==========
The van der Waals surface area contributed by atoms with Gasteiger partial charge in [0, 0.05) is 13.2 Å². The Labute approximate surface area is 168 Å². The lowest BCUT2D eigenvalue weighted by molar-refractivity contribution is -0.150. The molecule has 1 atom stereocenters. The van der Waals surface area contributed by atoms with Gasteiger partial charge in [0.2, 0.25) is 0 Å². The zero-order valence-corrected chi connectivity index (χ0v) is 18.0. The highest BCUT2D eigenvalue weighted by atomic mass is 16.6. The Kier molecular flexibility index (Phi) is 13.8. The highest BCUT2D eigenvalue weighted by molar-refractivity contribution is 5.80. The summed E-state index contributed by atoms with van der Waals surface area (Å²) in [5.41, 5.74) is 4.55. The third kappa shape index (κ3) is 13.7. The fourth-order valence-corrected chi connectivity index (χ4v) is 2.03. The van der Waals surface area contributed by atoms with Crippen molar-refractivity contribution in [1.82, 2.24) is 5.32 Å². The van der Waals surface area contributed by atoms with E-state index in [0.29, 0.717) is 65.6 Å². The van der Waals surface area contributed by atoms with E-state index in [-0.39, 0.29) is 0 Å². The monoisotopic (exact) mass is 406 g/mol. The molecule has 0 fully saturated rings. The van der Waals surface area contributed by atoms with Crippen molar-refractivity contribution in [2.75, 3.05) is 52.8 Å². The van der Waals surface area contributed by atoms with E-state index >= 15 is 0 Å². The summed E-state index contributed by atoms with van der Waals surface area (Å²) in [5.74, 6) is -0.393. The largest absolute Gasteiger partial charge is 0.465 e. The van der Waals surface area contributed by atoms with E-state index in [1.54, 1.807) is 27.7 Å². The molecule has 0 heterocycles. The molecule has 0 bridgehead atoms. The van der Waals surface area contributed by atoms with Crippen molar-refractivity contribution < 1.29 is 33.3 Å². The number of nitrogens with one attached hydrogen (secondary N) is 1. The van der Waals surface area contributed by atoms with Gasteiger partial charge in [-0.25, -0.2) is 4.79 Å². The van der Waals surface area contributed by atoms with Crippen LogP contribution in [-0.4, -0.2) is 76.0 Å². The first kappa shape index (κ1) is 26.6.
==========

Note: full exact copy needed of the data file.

The van der Waals surface area contributed by atoms with Gasteiger partial charge in [0, 0.05) is 13.2 Å². The Labute approximate surface area is 168 Å². The lowest BCUT2D eigenvalue weighted by molar-refractivity contribution is -0.150. The molecule has 1 atom stereocenters. The van der Waals surface area contributed by atoms with Gasteiger partial charge in [0.2, 0.25) is 0 Å². The zero-order valence-corrected chi connectivity index (χ0v) is 18.0. The highest BCUT2D eigenvalue weighted by atomic mass is 16.6. The Kier molecular flexibility index (Phi) is 13.8. The highest BCUT2D eigenvalue weighted by molar-refractivity contribution is 5.80. The summed E-state index contributed by atoms with van der Waals surface area (Å²) in [5.41, 5.74) is 4.55. The third kappa shape index (κ3) is 13.7. The fourth-order valence-corrected chi connectivity index (χ4v) is 2.03. The van der Waals surface area contributed by atoms with Crippen molar-refractivity contribution in [1.82, 2.24) is 5.32 Å². The van der Waals surface area contributed by atoms with E-state index in [0.29, 0.717) is 65.6 Å². The van der Waals surface area contributed by atoms with E-state index in [-0.39, 0.29) is 0 Å². The monoisotopic (exact) mass is 406 g/mol. The molecule has 0 fully saturated rings. The van der Waals surface area contributed by atoms with Crippen molar-refractivity contribution in [2.75, 3.05) is 52.8 Å². The van der Waals surface area contributed by atoms with E-state index >= 15 is 0 Å². The summed E-state index contributed by atoms with van der Waals surface area (Å²) in [5.74, 6) is -0.393. The largest absolute Gasteiger partial charge is 0.465 e. The van der Waals surface area contributed by atoms with E-state index in [1.54, 1.807) is 27.7 Å². The molecule has 0 heterocycles. The molecule has 0 bridgehead atoms. The van der Waals surface area contributed by atoms with Crippen molar-refractivity contribution < 1.29 is 33.3 Å². The number of nitrogens with one attached hydrogen (secondary N) is 1. The van der Waals surface area contributed by atoms with Gasteiger partial charge in [-0.25, -0.2) is 4.79 Å². The van der Waals surface area contributed by atoms with Crippen LogP contribution in [-0.4, -0.2) is 76.0 Å². The first kappa shape index (κ1) is 26.6.